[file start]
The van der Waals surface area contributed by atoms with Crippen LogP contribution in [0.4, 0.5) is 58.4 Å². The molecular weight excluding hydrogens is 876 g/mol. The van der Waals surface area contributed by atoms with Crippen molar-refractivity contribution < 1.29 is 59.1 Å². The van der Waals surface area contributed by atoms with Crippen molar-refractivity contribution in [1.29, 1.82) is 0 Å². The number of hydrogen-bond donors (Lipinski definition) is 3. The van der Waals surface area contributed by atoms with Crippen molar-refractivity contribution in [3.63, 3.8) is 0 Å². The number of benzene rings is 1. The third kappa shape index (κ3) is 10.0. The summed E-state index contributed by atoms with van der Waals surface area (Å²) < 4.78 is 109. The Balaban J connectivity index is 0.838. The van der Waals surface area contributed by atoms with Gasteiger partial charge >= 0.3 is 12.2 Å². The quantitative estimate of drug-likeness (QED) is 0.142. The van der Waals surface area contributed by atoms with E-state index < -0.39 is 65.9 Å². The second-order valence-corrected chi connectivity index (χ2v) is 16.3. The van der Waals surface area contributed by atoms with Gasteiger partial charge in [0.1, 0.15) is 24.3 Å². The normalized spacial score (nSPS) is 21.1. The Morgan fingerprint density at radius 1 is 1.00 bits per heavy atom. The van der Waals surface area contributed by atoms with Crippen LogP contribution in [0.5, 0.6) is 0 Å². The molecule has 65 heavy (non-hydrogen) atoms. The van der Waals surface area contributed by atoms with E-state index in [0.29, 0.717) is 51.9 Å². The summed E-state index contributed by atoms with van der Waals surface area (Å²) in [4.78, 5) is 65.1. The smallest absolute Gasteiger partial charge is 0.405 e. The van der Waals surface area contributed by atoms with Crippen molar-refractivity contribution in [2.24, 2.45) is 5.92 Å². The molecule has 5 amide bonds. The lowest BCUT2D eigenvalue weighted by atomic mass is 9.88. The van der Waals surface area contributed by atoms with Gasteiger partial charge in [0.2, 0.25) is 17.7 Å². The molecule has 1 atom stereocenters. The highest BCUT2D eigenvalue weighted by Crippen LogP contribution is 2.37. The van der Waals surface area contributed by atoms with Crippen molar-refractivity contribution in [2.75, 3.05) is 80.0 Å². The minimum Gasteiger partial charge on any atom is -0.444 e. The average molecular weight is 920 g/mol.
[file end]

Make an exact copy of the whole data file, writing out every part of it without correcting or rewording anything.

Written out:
The van der Waals surface area contributed by atoms with Crippen LogP contribution in [0.4, 0.5) is 58.4 Å². The molecular weight excluding hydrogens is 876 g/mol. The van der Waals surface area contributed by atoms with Crippen molar-refractivity contribution < 1.29 is 59.1 Å². The van der Waals surface area contributed by atoms with Crippen molar-refractivity contribution in [1.29, 1.82) is 0 Å². The number of hydrogen-bond donors (Lipinski definition) is 3. The van der Waals surface area contributed by atoms with Crippen molar-refractivity contribution in [3.63, 3.8) is 0 Å². The number of benzene rings is 1. The third kappa shape index (κ3) is 10.0. The summed E-state index contributed by atoms with van der Waals surface area (Å²) < 4.78 is 109. The Balaban J connectivity index is 0.838. The van der Waals surface area contributed by atoms with Gasteiger partial charge >= 0.3 is 12.2 Å². The quantitative estimate of drug-likeness (QED) is 0.142. The van der Waals surface area contributed by atoms with E-state index < -0.39 is 65.9 Å². The second-order valence-corrected chi connectivity index (χ2v) is 16.3. The van der Waals surface area contributed by atoms with Gasteiger partial charge in [0.1, 0.15) is 24.3 Å². The normalized spacial score (nSPS) is 21.1. The Morgan fingerprint density at radius 1 is 1.00 bits per heavy atom. The van der Waals surface area contributed by atoms with Crippen LogP contribution in [0.5, 0.6) is 0 Å². The molecule has 65 heavy (non-hydrogen) atoms. The van der Waals surface area contributed by atoms with E-state index in [0.29, 0.717) is 51.9 Å². The summed E-state index contributed by atoms with van der Waals surface area (Å²) in [4.78, 5) is 65.1. The smallest absolute Gasteiger partial charge is 0.405 e. The van der Waals surface area contributed by atoms with Crippen molar-refractivity contribution in [2.24, 2.45) is 5.92 Å². The molecule has 5 amide bonds. The lowest BCUT2D eigenvalue weighted by atomic mass is 9.88. The van der Waals surface area contributed by atoms with Gasteiger partial charge in [0.2, 0.25) is 17.7 Å². The molecule has 1 atom stereocenters. The highest BCUT2D eigenvalue weighted by Crippen LogP contribution is 2.37. The van der Waals surface area contributed by atoms with Crippen molar-refractivity contribution in [2.75, 3.05) is 80.0 Å². The minimum Gasteiger partial charge on any atom is -0.444 e. The average molecular weight is 920 g/mol.